Transylwader

Who cares what the state wants to create? They are after REVENUE. Can't blame em. Can't feed baby on that dope money, might not always be sufficient. If the water is good habitat for them trouts, then so be it. Not sure if they will be able to replicate the Soho, but that would save Woolly a crap ton of donkey not having to purchase TN license and drive only maybe 30 mins. Maybe he could advocate why these A-Hole TU peeps want to have a NC license plate with "back the brookie" but the only efforts I see is stuff in GSMNP and they continue to stock fucktards on native populations in the name of tourism and "catchable fish programs" and so on.

Read the article Benson. Triploid trouts have only been around since 2007. CTW has seen stockings going back to the 1940's. Viable fishery? I think so, and you should know this. Where do you think the nice browns come from up on Natures' Secret Agent creek? From a prior stocking? No Sir. Browns swim and swim those fuckers will, I am surprised that the headwaters don't have browns, just pune rainbows, because the creek looks virtually the same (no brookies sadly b'; )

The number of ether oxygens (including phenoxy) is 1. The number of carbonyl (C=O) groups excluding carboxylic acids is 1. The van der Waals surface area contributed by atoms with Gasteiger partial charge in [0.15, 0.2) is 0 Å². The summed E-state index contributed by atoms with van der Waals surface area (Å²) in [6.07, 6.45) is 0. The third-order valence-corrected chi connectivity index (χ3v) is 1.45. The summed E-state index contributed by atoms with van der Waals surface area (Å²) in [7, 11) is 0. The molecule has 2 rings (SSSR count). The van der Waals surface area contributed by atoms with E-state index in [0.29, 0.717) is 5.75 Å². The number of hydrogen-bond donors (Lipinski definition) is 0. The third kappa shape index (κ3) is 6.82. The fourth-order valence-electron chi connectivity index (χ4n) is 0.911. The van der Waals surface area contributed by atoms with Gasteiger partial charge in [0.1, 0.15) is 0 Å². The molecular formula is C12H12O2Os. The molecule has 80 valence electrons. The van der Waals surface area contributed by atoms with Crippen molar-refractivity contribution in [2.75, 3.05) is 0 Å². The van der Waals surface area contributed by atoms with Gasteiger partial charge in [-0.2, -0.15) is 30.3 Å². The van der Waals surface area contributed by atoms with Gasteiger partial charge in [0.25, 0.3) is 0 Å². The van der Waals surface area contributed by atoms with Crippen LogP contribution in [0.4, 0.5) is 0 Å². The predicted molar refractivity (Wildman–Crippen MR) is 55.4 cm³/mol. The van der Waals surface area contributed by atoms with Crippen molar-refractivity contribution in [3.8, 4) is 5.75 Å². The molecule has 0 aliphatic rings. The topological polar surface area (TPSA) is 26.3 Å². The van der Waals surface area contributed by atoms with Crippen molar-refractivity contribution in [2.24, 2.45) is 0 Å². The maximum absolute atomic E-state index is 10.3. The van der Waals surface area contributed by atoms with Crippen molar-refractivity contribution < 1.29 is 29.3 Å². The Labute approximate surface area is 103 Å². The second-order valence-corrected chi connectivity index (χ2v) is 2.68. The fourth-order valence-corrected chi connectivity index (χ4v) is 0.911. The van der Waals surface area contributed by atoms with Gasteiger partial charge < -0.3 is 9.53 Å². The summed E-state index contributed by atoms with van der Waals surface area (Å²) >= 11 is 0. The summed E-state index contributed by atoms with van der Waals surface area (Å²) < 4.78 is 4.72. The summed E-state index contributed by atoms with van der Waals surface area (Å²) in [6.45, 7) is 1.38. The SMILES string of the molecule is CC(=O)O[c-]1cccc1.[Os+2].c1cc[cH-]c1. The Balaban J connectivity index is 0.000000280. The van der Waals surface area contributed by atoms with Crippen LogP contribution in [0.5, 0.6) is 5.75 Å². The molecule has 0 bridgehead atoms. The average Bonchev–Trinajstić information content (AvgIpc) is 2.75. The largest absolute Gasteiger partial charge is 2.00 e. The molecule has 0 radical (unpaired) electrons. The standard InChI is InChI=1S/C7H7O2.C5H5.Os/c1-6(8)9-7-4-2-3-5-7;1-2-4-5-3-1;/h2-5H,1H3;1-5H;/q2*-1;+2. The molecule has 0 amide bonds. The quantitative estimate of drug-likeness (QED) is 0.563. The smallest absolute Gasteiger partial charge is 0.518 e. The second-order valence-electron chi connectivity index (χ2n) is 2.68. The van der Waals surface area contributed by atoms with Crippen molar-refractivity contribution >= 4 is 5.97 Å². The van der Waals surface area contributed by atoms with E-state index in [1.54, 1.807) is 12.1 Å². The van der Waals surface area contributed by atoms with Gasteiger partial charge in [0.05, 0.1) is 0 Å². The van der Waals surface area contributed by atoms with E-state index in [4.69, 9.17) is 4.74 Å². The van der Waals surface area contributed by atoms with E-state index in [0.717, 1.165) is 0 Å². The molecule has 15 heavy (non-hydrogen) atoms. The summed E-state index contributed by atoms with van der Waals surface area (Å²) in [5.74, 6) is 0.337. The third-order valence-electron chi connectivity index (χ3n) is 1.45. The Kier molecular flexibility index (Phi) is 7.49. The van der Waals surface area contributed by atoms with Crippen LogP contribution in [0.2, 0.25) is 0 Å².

Jah praise them British/Euro slappers. They provide hours of entertainment, like link the dots...

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benben reincarnated

Yeah fuck Tom and his fucking creek.


Big J

*Yawn* My that photo has been overused.  Twice just this month.


Transylwader

Oh dear, I just realized, Blow J is here to MODERATE :o


Big J

Quote from: Transylwader on January 20, 2015, 15:57:19 PM

Oh dear, I just realized, Blow J is here to MODERATE :o

I like the original post more before you edited moderated it.


Transylwader

 :P
There's your tonguing emoticon...
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And a lil something something


DRIFTS

I'd like to float that...drink a beer or three

l><))))))))))))))))),/*>~----------------------dave

uppercreekangler

January 20, 2015, 22:30:41 PM #13 Last Edit: January 21, 2015, 08:57:47 AM by uppercreekangler